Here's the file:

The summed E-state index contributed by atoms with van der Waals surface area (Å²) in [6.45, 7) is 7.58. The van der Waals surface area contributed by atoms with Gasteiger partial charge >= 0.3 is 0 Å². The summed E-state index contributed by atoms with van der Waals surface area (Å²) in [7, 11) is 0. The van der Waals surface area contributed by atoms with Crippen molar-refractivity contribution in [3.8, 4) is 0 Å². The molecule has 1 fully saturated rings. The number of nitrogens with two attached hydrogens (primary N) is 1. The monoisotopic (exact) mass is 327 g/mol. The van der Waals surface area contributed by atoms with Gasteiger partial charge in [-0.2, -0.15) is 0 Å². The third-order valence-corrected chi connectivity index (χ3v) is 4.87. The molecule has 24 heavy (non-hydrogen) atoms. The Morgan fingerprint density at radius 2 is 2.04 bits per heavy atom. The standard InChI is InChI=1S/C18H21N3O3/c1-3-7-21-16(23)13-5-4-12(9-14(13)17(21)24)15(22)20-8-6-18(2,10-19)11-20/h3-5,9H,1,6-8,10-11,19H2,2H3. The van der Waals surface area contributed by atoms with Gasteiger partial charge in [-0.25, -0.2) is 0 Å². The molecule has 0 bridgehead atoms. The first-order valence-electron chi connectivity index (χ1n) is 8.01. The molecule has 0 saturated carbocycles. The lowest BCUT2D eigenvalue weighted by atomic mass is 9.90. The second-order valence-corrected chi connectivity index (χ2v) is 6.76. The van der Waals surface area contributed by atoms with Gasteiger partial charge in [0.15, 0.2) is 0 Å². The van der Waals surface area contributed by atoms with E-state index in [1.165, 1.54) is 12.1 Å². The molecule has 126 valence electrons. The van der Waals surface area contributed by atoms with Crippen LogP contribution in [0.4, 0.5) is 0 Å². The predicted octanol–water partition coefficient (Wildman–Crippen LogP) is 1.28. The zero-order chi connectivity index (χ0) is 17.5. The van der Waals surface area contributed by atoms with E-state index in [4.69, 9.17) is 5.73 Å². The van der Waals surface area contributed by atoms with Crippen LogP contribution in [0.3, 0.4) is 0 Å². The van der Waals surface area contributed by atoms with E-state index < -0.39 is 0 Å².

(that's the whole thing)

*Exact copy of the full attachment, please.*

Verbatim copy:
The summed E-state index contributed by atoms with van der Waals surface area (Å²) in [6.45, 7) is 7.58. The van der Waals surface area contributed by atoms with Gasteiger partial charge >= 0.3 is 0 Å². The summed E-state index contributed by atoms with van der Waals surface area (Å²) in [7, 11) is 0. The van der Waals surface area contributed by atoms with Crippen molar-refractivity contribution in [3.8, 4) is 0 Å². The molecule has 1 fully saturated rings. The number of nitrogens with two attached hydrogens (primary N) is 1. The monoisotopic (exact) mass is 327 g/mol. The van der Waals surface area contributed by atoms with Gasteiger partial charge in [-0.2, -0.15) is 0 Å². The third-order valence-corrected chi connectivity index (χ3v) is 4.87. The molecule has 24 heavy (non-hydrogen) atoms. The Morgan fingerprint density at radius 2 is 2.04 bits per heavy atom. The standard InChI is InChI=1S/C18H21N3O3/c1-3-7-21-16(23)13-5-4-12(9-14(13)17(21)24)15(22)20-8-6-18(2,10-19)11-20/h3-5,9H,1,6-8,10-11,19H2,2H3. The van der Waals surface area contributed by atoms with Gasteiger partial charge in [-0.25, -0.2) is 0 Å². The molecule has 0 bridgehead atoms. The first-order valence-electron chi connectivity index (χ1n) is 8.01. The molecule has 0 saturated carbocycles. The lowest BCUT2D eigenvalue weighted by atomic mass is 9.90. The second-order valence-corrected chi connectivity index (χ2v) is 6.76. The van der Waals surface area contributed by atoms with Gasteiger partial charge in [0.15, 0.2) is 0 Å². The van der Waals surface area contributed by atoms with E-state index in [1.165, 1.54) is 12.1 Å². The molecule has 126 valence electrons. The van der Waals surface area contributed by atoms with Crippen LogP contribution in [0.4, 0.5) is 0 Å². The predicted octanol–water partition coefficient (Wildman–Crippen LogP) is 1.28. The zero-order chi connectivity index (χ0) is 17.5. The van der Waals surface area contributed by atoms with E-state index in [4.69, 9.17) is 5.73 Å². The van der Waals surface area contributed by atoms with Crippen LogP contribution in [0.3, 0.4) is 0 Å². The van der Waals surface area contributed by atoms with E-state index < -0.39 is 0 Å².